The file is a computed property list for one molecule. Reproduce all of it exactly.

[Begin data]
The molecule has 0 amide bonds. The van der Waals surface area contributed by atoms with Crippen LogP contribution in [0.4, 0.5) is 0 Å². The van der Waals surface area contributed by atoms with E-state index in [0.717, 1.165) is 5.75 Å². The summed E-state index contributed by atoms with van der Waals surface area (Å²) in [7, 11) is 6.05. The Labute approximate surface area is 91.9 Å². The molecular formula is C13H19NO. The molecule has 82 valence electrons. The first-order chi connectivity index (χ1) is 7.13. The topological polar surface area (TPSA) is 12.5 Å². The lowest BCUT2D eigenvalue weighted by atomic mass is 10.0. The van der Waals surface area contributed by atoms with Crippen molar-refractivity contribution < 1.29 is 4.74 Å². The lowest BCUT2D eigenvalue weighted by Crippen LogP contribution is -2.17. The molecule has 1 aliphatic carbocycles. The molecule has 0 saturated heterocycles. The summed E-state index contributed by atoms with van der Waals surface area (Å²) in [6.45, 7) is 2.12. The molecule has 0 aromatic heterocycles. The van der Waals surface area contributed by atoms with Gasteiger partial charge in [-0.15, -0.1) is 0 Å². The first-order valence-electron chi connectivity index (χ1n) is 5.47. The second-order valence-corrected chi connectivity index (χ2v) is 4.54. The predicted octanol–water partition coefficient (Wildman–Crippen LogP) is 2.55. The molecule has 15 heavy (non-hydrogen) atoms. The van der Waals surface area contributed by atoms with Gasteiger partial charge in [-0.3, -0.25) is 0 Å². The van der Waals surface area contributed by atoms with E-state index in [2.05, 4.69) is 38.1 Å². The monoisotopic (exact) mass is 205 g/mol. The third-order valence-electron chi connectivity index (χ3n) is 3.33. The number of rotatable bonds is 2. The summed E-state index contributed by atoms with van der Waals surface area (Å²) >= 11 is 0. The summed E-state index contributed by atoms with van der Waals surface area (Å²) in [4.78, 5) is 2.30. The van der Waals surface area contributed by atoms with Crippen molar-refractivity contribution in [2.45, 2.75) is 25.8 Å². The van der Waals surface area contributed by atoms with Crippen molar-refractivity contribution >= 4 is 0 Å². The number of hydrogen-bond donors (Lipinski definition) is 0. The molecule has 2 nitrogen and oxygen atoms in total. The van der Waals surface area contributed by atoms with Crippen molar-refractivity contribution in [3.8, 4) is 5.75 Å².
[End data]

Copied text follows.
The molecule has 0 amide bonds. The van der Waals surface area contributed by atoms with Crippen LogP contribution in [0.4, 0.5) is 0 Å². The van der Waals surface area contributed by atoms with E-state index in [0.717, 1.165) is 5.75 Å². The summed E-state index contributed by atoms with van der Waals surface area (Å²) in [7, 11) is 6.05. The Labute approximate surface area is 91.9 Å². The molecular formula is C13H19NO. The molecule has 82 valence electrons. The first-order chi connectivity index (χ1) is 7.13. The topological polar surface area (TPSA) is 12.5 Å². The lowest BCUT2D eigenvalue weighted by atomic mass is 10.0. The van der Waals surface area contributed by atoms with Crippen molar-refractivity contribution < 1.29 is 4.74 Å². The lowest BCUT2D eigenvalue weighted by Crippen LogP contribution is -2.17. The molecule has 1 aliphatic carbocycles. The molecule has 0 saturated heterocycles. The summed E-state index contributed by atoms with van der Waals surface area (Å²) in [6.45, 7) is 2.12. The molecule has 0 aromatic heterocycles. The van der Waals surface area contributed by atoms with Gasteiger partial charge in [-0.15, -0.1) is 0 Å². The first-order valence-electron chi connectivity index (χ1n) is 5.47. The second-order valence-corrected chi connectivity index (χ2v) is 4.54. The predicted octanol–water partition coefficient (Wildman–Crippen LogP) is 2.55. The molecule has 15 heavy (non-hydrogen) atoms. The van der Waals surface area contributed by atoms with Gasteiger partial charge in [-0.3, -0.25) is 0 Å². The van der Waals surface area contributed by atoms with E-state index in [2.05, 4.69) is 38.1 Å². The monoisotopic (exact) mass is 205 g/mol. The third-order valence-electron chi connectivity index (χ3n) is 3.33. The number of rotatable bonds is 2. The summed E-state index contributed by atoms with van der Waals surface area (Å²) >= 11 is 0. The summed E-state index contributed by atoms with van der Waals surface area (Å²) in [4.78, 5) is 2.30. The van der Waals surface area contributed by atoms with Crippen molar-refractivity contribution in [2.45, 2.75) is 25.8 Å². The van der Waals surface area contributed by atoms with Crippen molar-refractivity contribution >= 4 is 0 Å². The number of hydrogen-bond donors (Lipinski definition) is 0. The molecule has 2 nitrogen and oxygen atoms in total. The van der Waals surface area contributed by atoms with Crippen molar-refractivity contribution in [3.8, 4) is 5.75 Å².